Brilliance Under the Radar

I’ve been thinking recently about some of my favorite writers, favorite artists, favorite musicians — and how some of them have never “made it” in the traditional sense of the phrase. They are not renowned; they do not make money directly off their art. Most not only don’t make money from their art, their art costs money to make.

If I write an essay about the films of Wes Anerdson, people may read it. If I write an essay about the films of Marc Lafia, no one gives a shit. If I quote Lafia in an essay I’m writing, the citation carries no weight; if I quote Deleuze, then I must know my shit.

But are these people any less great than the well-known, well-distributed, and well-paid? There is an alarming prejudice that declares that for something truly to be great, it must be well known. It must receive accolades; it must have the imprint of capitalist, popular success.

And yet many of my favorite artists, none of whom will likely ever be so imprinted, have changed my life in profound ways. Because they are fucking brilliant.

I am thinking of the great poet and writer, Lisa Robertson, who’s written the downright devastatingly brilliant, The Weather and Occasional Work and Seven Walks from the Office of Soft Architecture (whose title alone is an entire pedagogy and is so smart it makes me want punch myself in the face out of joy). She performs a new kind of knowing, a phenomenology, a way of going that is at once physical and affective and exquisite.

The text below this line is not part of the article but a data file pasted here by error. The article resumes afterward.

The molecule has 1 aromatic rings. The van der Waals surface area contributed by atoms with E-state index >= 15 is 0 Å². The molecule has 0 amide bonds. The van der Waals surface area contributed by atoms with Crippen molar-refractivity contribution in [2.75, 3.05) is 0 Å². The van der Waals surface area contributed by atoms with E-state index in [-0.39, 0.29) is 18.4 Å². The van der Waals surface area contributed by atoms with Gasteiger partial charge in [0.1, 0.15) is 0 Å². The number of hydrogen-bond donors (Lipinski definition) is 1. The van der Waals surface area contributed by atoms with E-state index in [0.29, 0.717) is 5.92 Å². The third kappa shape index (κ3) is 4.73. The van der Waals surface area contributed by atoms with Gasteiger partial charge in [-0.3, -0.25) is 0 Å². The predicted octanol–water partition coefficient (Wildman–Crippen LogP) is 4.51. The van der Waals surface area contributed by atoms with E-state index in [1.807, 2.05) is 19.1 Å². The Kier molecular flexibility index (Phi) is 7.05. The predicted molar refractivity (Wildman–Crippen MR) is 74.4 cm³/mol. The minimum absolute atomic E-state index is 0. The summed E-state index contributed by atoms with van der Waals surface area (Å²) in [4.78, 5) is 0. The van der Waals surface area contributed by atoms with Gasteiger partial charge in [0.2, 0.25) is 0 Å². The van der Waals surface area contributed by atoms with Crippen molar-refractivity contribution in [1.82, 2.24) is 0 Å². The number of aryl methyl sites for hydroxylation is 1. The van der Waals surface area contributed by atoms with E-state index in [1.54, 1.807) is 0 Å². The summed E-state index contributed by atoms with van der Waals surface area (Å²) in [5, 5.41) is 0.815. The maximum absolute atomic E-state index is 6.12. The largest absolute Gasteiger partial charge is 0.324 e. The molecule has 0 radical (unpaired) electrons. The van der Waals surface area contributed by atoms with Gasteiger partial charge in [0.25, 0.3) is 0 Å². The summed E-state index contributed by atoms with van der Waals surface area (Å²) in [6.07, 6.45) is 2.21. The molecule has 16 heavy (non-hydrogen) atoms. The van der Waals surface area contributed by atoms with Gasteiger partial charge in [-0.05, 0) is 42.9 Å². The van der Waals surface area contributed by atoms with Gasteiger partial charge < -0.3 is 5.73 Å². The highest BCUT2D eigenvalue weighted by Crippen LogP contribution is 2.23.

And of my excellent friend, Marc Lafia, who’s been making short films, long films, images, and experiences for 30 years and whose work has taught me what vision is and what technology is. He operates in this incredible space that always already considers the form of something, engages the form of something, while articulating it with an incredible intelligence and beauty.

And of my fellow rhetor, Lohren Green, whose Poetical Dictionary is one of the greatest contributions to literature imaginable — at once shifting the very terms of knowing, of speaking, of writing and doing it with the utmost grace and eloquence.

Or my favorite band, now disbanded, Here Are The Facts You Requested,who take on the entire history of pop music to create what they call avant-normal — incredible songs that interrogate the very nature of a song with every note.

Now I imagine writers, musicians, artists like this all over the world — this entire strata of outrageous brilliance hovering over this globe, a strata that rarely moves, that does not enjoy dissemination but that persists out of diligence and passion. When I imagine this, I am at once inspired and saddened — inspired by the thought that despite the overwhelming stupidity and ugliness of the world, there are these flares of brilliance everywhere; and saddened that I, and you, will never know them. TC mark


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  • Michael Koh

    Lisa Robertson is really good.

  • Guest

    I really enjoy these things others never recognize,they are like treasures only you know, and in that way it makes them more intimate and more personal.